The British Labour Government has introduced a raft of bills into Parliament which ban particular activities and make others compulsory – minor activies including eating habits, smoking and recreation.
These restrictions on personal freedoms, while well meaning and with noble goals, are wrong and unjust if they impose an outcome on individuals who might not choose to or have the means to comply. In a piece by The Economist, they argue that “The question of just how much should be done reaches right down into the principles underpinning liberal democracy. According to those principles, the government is entitled to interfere with people’s behaviour only in so far as it affects other people. Otherwise, well-informed individuals should be allowed to make their own choices. If they want to harm themselves, that’s up to them.”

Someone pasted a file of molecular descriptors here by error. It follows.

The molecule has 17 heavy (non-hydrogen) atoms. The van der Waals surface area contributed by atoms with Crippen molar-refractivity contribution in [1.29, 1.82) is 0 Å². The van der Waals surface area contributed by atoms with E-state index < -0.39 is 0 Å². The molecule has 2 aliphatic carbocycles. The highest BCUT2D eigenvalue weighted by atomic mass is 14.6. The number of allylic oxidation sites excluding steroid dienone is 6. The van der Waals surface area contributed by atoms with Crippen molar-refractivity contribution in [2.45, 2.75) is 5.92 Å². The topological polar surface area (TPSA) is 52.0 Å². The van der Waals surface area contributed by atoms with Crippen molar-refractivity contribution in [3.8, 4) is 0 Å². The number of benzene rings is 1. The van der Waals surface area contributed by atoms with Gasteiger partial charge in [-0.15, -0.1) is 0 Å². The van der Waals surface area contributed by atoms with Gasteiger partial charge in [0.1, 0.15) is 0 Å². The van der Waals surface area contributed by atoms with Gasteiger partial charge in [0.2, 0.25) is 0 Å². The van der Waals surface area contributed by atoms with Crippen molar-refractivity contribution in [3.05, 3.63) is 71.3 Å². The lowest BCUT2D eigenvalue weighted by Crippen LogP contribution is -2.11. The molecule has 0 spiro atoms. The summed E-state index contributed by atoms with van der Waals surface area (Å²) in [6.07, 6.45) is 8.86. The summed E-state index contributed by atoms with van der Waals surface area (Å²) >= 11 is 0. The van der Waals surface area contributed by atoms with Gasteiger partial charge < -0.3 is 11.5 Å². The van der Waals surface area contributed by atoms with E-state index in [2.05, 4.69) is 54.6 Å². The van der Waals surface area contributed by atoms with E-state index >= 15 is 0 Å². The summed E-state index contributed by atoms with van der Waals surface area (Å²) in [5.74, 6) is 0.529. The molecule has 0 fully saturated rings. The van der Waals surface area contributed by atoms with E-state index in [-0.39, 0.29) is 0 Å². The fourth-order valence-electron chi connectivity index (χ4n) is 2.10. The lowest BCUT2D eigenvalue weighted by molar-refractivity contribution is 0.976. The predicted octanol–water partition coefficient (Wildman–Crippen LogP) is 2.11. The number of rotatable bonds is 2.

I believe strongly in the principles of classical liberalism; that no Government should force people into or away from any activity unless that activity harms others. The key to freedom isn’t that a Government legislates it but that people are unrestricted in the participation, creation and expression of freedoms. People know what they want better than anyone else, including Government, therefore they should have the unadulterated ability to pursue their wants (again, unless it harms others). When a Government bans, restricts or promotes an activity, no matter what the cause, it takes away the ability for a “sovereign individual” to make their own choices and fulfil their own wishes.